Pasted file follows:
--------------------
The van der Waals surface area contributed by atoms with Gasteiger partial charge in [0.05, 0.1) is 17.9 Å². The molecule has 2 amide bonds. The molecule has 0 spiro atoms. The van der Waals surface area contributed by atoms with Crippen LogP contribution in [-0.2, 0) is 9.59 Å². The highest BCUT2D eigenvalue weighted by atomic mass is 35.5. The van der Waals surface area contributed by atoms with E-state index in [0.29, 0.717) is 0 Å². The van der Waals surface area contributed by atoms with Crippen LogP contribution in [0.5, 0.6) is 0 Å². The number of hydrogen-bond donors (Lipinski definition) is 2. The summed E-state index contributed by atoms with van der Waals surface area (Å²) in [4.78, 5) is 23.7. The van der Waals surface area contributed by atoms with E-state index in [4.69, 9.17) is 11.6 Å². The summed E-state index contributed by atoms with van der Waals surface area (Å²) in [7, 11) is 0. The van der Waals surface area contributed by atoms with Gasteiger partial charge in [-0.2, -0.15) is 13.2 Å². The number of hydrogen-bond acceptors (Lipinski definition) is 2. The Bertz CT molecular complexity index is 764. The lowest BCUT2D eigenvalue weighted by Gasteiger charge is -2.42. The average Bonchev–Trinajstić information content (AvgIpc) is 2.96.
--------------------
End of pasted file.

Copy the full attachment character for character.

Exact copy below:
The van der Waals surface area contributed by atoms with Gasteiger partial charge in [0.05, 0.1) is 17.9 Å². The molecule has 2 amide bonds. The molecule has 0 spiro atoms. The van der Waals surface area contributed by atoms with Crippen LogP contribution in [-0.2, 0) is 9.59 Å². The highest BCUT2D eigenvalue weighted by atomic mass is 35.5. The van der Waals surface area contributed by atoms with E-state index in [0.29, 0.717) is 0 Å². The van der Waals surface area contributed by atoms with Crippen LogP contribution in [0.5, 0.6) is 0 Å². The number of hydrogen-bond donors (Lipinski definition) is 2. The summed E-state index contributed by atoms with van der Waals surface area (Å²) in [4.78, 5) is 23.7. The van der Waals surface area contributed by atoms with E-state index in [4.69, 9.17) is 11.6 Å². The summed E-state index contributed by atoms with van der Waals surface area (Å²) in [7, 11) is 0. The van der Waals surface area contributed by atoms with Gasteiger partial charge in [-0.2, -0.15) is 13.2 Å². The number of hydrogen-bond acceptors (Lipinski definition) is 2. The Bertz CT molecular complexity index is 764. The lowest BCUT2D eigenvalue weighted by Gasteiger charge is -2.42. The average Bonchev–Trinajstić information content (AvgIpc) is 2.96.